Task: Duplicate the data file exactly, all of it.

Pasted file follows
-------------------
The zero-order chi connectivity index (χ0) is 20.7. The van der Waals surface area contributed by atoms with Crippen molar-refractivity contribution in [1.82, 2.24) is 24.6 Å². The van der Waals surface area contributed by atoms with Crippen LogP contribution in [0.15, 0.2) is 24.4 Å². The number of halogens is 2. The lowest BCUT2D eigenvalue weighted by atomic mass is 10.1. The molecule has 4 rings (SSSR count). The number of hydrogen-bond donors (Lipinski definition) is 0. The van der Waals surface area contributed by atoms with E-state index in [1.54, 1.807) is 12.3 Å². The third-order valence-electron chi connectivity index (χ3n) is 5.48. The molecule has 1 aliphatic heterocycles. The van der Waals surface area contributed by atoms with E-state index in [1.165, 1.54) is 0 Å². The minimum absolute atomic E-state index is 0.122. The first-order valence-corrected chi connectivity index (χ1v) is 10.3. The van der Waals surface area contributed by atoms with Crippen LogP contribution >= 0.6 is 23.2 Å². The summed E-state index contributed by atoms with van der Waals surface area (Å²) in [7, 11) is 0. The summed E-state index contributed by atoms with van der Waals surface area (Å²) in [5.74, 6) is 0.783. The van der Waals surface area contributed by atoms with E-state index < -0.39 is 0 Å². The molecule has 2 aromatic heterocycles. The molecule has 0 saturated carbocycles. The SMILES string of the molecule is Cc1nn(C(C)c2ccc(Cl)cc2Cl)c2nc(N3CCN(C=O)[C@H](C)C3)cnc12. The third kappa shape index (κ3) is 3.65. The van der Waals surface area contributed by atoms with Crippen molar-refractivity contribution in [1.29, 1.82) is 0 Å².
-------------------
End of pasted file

The zero-order chi connectivity index (χ0) is 20.7. The van der Waals surface area contributed by atoms with Crippen molar-refractivity contribution in [1.82, 2.24) is 24.6 Å². The van der Waals surface area contributed by atoms with Crippen LogP contribution in [0.15, 0.2) is 24.4 Å². The number of halogens is 2. The lowest BCUT2D eigenvalue weighted by atomic mass is 10.1. The molecule has 4 rings (SSSR count). The number of hydrogen-bond donors (Lipinski definition) is 0. The van der Waals surface area contributed by atoms with E-state index in [1.54, 1.807) is 12.3 Å². The third-order valence-electron chi connectivity index (χ3n) is 5.48. The molecule has 1 aliphatic heterocycles. The van der Waals surface area contributed by atoms with E-state index in [1.165, 1.54) is 0 Å². The minimum absolute atomic E-state index is 0.122. The first-order valence-corrected chi connectivity index (χ1v) is 10.3. The van der Waals surface area contributed by atoms with Crippen LogP contribution >= 0.6 is 23.2 Å². The summed E-state index contributed by atoms with van der Waals surface area (Å²) in [7, 11) is 0. The summed E-state index contributed by atoms with van der Waals surface area (Å²) in [5.74, 6) is 0.783. The van der Waals surface area contributed by atoms with E-state index < -0.39 is 0 Å². The molecule has 2 aromatic heterocycles. The molecule has 0 saturated carbocycles. The SMILES string of the molecule is Cc1nn(C(C)c2ccc(Cl)cc2Cl)c2nc(N3CCN(C=O)[C@H](C)C3)cnc12. The third kappa shape index (κ3) is 3.65. The van der Waals surface area contributed by atoms with Crippen molar-refractivity contribution in [1.29, 1.82) is 0 Å².